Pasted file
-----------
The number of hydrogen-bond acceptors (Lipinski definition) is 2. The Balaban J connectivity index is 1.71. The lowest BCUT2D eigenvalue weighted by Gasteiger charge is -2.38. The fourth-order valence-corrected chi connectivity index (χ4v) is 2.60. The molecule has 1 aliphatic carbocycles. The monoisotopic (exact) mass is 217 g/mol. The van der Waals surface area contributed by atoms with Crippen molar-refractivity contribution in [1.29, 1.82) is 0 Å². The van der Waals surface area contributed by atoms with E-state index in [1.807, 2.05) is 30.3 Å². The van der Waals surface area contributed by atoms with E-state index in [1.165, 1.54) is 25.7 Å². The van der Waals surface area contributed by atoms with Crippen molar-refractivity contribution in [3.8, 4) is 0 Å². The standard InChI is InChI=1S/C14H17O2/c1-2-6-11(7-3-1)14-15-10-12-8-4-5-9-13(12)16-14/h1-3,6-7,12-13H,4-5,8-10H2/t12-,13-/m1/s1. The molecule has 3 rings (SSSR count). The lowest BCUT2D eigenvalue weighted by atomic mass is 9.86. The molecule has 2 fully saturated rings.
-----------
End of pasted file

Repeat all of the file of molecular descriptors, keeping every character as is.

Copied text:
The number of hydrogen-bond acceptors (Lipinski definition) is 2. The Balaban J connectivity index is 1.71. The lowest BCUT2D eigenvalue weighted by Gasteiger charge is -2.38. The fourth-order valence-corrected chi connectivity index (χ4v) is 2.60. The molecule has 1 aliphatic carbocycles. The monoisotopic (exact) mass is 217 g/mol. The van der Waals surface area contributed by atoms with Crippen molar-refractivity contribution in [1.29, 1.82) is 0 Å². The van der Waals surface area contributed by atoms with E-state index in [1.807, 2.05) is 30.3 Å². The van der Waals surface area contributed by atoms with E-state index in [1.165, 1.54) is 25.7 Å². The van der Waals surface area contributed by atoms with Crippen molar-refractivity contribution in [3.8, 4) is 0 Å². The standard InChI is InChI=1S/C14H17O2/c1-2-6-11(7-3-1)14-15-10-12-8-4-5-9-13(12)16-14/h1-3,6-7,12-13H,4-5,8-10H2/t12-,13-/m1/s1. The molecule has 3 rings (SSSR count). The lowest BCUT2D eigenvalue weighted by atomic mass is 9.86. The molecule has 2 fully saturated rings.